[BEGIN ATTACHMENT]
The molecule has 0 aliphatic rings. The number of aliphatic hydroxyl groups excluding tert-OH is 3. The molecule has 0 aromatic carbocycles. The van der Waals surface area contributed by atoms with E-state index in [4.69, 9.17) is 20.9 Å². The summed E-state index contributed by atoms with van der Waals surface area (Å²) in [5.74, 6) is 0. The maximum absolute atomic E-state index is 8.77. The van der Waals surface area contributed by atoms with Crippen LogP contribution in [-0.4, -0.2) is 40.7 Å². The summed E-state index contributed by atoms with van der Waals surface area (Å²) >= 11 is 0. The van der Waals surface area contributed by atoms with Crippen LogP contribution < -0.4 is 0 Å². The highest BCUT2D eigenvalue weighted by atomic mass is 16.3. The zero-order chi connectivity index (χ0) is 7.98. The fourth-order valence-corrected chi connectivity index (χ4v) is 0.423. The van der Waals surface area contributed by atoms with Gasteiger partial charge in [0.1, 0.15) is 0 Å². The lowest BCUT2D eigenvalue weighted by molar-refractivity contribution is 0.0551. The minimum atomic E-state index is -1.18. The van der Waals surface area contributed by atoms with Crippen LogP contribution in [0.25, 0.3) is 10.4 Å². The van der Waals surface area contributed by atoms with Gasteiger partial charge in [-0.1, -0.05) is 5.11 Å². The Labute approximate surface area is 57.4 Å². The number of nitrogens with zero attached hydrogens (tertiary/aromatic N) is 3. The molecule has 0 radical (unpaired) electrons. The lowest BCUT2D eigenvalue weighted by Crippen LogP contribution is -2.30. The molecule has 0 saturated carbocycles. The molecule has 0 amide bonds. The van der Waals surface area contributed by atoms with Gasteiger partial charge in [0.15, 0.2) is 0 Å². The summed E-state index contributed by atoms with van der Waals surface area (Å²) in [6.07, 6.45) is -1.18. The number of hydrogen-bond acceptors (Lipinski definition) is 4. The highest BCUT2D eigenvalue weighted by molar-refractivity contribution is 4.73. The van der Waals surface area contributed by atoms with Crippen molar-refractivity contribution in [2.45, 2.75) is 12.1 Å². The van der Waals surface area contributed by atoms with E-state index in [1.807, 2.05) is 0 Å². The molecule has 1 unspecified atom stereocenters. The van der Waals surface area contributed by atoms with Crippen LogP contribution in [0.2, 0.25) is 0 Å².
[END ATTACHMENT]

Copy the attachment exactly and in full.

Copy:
The molecule has 0 aliphatic rings. The number of aliphatic hydroxyl groups excluding tert-OH is 3. The molecule has 0 aromatic carbocycles. The van der Waals surface area contributed by atoms with E-state index in [4.69, 9.17) is 20.9 Å². The summed E-state index contributed by atoms with van der Waals surface area (Å²) in [5.74, 6) is 0. The maximum absolute atomic E-state index is 8.77. The van der Waals surface area contributed by atoms with Crippen LogP contribution in [-0.4, -0.2) is 40.7 Å². The summed E-state index contributed by atoms with van der Waals surface area (Å²) >= 11 is 0. The van der Waals surface area contributed by atoms with Crippen LogP contribution < -0.4 is 0 Å². The highest BCUT2D eigenvalue weighted by atomic mass is 16.3. The zero-order chi connectivity index (χ0) is 7.98. The fourth-order valence-corrected chi connectivity index (χ4v) is 0.423. The van der Waals surface area contributed by atoms with Gasteiger partial charge in [0.1, 0.15) is 0 Å². The lowest BCUT2D eigenvalue weighted by molar-refractivity contribution is 0.0551. The minimum atomic E-state index is -1.18. The van der Waals surface area contributed by atoms with Crippen LogP contribution in [0.25, 0.3) is 10.4 Å². The van der Waals surface area contributed by atoms with Gasteiger partial charge in [-0.1, -0.05) is 5.11 Å². The Labute approximate surface area is 57.4 Å². The number of nitrogens with zero attached hydrogens (tertiary/aromatic N) is 3. The molecule has 0 radical (unpaired) electrons. The lowest BCUT2D eigenvalue weighted by Crippen LogP contribution is -2.30. The molecule has 0 saturated carbocycles. The molecule has 0 amide bonds. The van der Waals surface area contributed by atoms with Gasteiger partial charge in [0.15, 0.2) is 0 Å². The summed E-state index contributed by atoms with van der Waals surface area (Å²) in [6.07, 6.45) is -1.18. The number of hydrogen-bond acceptors (Lipinski definition) is 4. The highest BCUT2D eigenvalue weighted by molar-refractivity contribution is 4.73. The van der Waals surface area contributed by atoms with Crippen molar-refractivity contribution in [2.45, 2.75) is 12.1 Å². The van der Waals surface area contributed by atoms with E-state index in [1.807, 2.05) is 0 Å². The molecule has 1 unspecified atom stereocenters. The van der Waals surface area contributed by atoms with Crippen LogP contribution in [0.2, 0.25) is 0 Å².